Most commonly, symptoms of Trichinosis (also called Trichinellosis) are gastrointestinal, such as abdominal pains, diarrhea, loose stool, vomiting, and nausea.
If you leave these symptoms untreated or they become severe and prolonged, they could eventually lead to respiratory problems, brain inflammation, chills, fever, and other issues.
2. E. Coli Infection
Almost everyone has heard of the bacterial infection E. coli and its dangers, including the fact that it can be contagious. In serious cases, this food-borne illness can be fatal, but it also has milder symptoms that occur due to eating undercooked or raw meat.
When you eat raw sausage, you could possibly develop an E. coli infection, especially if the sausage contains a blend of pork with ground beef.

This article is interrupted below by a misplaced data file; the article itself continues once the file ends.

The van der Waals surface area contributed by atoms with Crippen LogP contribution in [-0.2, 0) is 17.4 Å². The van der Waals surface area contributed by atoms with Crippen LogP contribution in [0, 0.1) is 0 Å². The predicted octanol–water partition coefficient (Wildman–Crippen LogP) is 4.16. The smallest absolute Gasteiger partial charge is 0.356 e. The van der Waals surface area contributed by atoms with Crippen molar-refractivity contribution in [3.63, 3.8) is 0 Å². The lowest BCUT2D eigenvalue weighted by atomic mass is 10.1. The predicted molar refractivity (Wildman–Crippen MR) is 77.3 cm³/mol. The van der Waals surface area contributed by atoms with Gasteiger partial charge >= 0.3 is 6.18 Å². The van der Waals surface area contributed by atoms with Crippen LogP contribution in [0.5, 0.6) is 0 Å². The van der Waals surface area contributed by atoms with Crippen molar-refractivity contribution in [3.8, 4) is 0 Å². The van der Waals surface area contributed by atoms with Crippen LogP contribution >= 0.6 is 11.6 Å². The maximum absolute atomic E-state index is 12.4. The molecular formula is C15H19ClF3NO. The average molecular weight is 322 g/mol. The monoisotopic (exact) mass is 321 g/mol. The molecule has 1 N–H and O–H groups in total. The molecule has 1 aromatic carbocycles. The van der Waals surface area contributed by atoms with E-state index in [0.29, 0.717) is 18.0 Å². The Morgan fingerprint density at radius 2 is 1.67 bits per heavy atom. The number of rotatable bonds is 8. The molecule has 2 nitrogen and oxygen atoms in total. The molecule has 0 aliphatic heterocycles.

Commonly, E. coli infection leads to gastrointestinal symptoms like nausea, vomiting, diarrhea, bloody loose stool, fever, and abdominal pains.
3. Salmonella Poisoning
Salmonella poisoning is another risk factor associated with consuming raw sausages. According to the Center for Disease Control, there are about 420 salmonella poisoning deaths in the United States every year. Salmonella is a type of bacteria that can cause food-borne illness, and it originates from your meat being contaminated with animal feces.
You could start experiencing GI symptoms (diarrhea, vomiting, nausea, cramps) within six hours of eating raw sausage. Or, it might not set in until almost a week has passed. This poisoning can even cause blood, bone, and urine infections of a serious nature.
Another risk of eating raw sausage is that you may get listeriosis – another foodborne illness caused by bacteria. Unlike salmonella, this bacterial illness of the Listeria bacteria often comes from soil and mud that contaminates your raw meat.